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I am in need of suggestion regarding a frequency modulation experiment. I am splitting a 80 MHz repitition rate laser using a 50 : 50 beam splitter. Both arms are frequency shifted using two AOM's driven at 40 MHz and 40.66 MHz. After that they are recombined using another beam splitter. I need to confirm the resulting frequency that is 660 kHz. However, when I use a oscilloscope, the only signal it displayes is the laser rep rate that is 80 MHz. Is there a way to just see the modulated optical frequency ?

Thank you

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Side bands may exist, but I think that's not what you are looking for.

You mention an 80 MHz repetition rate in your laser. This implies that it is a pulsed laser. You do need to make sure the pulses overlap at the output port of your interferometer. That means the two beam paths should have the same length. You also need to make sure the beams have the same polarization.

Your pulse length will be on the order of nanoseconds, most likely. In that case it is not possible for the 660 kHz beat frequency to show up within individual pulses. Instead, the beat frequency can only be apparent as a modulation of the envelope of the pulse amplitudes. One cycle of the beat frequency will correspond to about 121 pulses, so you need your detection system to be able to show a large number of laser pulses in order for the pulse amplitude envelope to be apparent.

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  • $\begingroup$ Thanks Mr. McGrew. The polarizations are same as the beam splitter is nonpolarizing. For the current wavelength I am working on the band width is 0.8 nm and pulse width (fwhm) is 2.3 ps. I have tried to keep the distance same but I dont know if they are exactly the same. Is there a way to ensure that ? $\endgroup$ – user188062 May 24 '18 at 0:54
  • $\begingroup$ Also, if I understood you correctly this can be detected using a oscilloscope, right ? or do I need a spectrum analyzer ? $\endgroup$ – user188062 May 24 '18 at 0:55
  • $\begingroup$ You don't need an optical spectrum analyzer, because the signal you are looking for will not be at an optical frequency. An oscilloscope with a photodetector that can respond faster than 660 kHz is all you should need. $\endgroup$ – S. McGrew May 24 '18 at 3:27
  • $\begingroup$ Tou will need to capture a single sweep of 2 or 3 microseconds to see the beat signal clearly. Otherwise, you'll need to trigger in phase with the beat frequency, e.g., directly from the AOM driving circuits. $\endgroup$ – S. McGrew May 24 '18 at 3:33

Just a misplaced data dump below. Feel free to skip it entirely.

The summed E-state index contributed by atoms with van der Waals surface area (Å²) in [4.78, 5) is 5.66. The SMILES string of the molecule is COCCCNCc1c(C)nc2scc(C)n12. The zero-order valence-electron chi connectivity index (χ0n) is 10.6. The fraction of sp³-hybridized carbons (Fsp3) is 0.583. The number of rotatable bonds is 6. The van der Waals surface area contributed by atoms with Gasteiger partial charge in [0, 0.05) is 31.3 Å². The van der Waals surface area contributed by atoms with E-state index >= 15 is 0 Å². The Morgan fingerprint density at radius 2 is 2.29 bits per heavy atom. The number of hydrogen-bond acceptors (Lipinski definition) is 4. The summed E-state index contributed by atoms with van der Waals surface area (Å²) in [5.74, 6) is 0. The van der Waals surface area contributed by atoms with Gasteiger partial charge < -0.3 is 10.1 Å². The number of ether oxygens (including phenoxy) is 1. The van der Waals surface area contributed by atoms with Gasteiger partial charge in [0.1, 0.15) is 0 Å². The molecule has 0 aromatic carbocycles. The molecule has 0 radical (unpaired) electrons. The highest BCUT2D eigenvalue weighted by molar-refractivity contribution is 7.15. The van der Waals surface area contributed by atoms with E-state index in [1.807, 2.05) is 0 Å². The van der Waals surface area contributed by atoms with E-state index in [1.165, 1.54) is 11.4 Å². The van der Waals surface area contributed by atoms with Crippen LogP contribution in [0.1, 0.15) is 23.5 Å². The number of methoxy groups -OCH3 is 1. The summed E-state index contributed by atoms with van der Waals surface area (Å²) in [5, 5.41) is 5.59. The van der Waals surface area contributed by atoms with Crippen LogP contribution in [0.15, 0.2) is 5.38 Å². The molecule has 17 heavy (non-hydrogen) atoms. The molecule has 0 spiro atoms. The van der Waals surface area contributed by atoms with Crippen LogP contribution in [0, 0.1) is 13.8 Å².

• $\begingroup$ Depending on how fast your oscilloscope and detector are, you might be able to use the oscilloscope to help adjust the path lengths. Or, you might just run both AOMs at the same frequency and adjust the interferometer until you get high contrast fringes, visible to the eye. That ensures that the path lengths are the same. Then get the alignment perfect so that only one broad fringe lands on your detector. If you have any mirrors that direct the beams out of plane, you might be rotating the polarization. Best to test using a polarizing filter. $\endgroup$ – S. McGrew May 24 '18 at 3:52
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Have you tried using a spectrum analyzer rather than an oscilloscope and then looking for side bands?

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  • $\begingroup$ Hello Gilbert, could you please elaborate a little on side bands? Also, Is it necessary for the two arms of laser beams in this particular set-up to be temporally synchronized, (as it is a pulsed laser), for the 660kHz frequency to be detectable ? $\endgroup$ – user188062 May 24 '18 at 0:00
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Gentlemen,

I used both of the suggestions and I finally got it. Being a pulsed laser it was slightly tricky than the CW laser.

  1. Practically everything after the AOM's was placed on a translation stage for better temporal optimization.

  2. Instead of 907 nm which was invisible we started with 720 nm which was visible and help us hitting same spot inside the splitter. Once this was achieved, the wavelength was changed to 907 in steps of 40 nm with caliberation at each step.

  3. We have a SR865A LOCK IN with partial spectrum analysis capability, we used to first get the 660kHz signal, and maximized the signal using the translation stages (temporal overlap)

  4. We were able to observe in oscilloscope by rescaling the time axis to 1 mmicrosecond.

Thank you to both of you for the suggestions. enter image description here

The attached image shows when the modulation was observed for 460kHz

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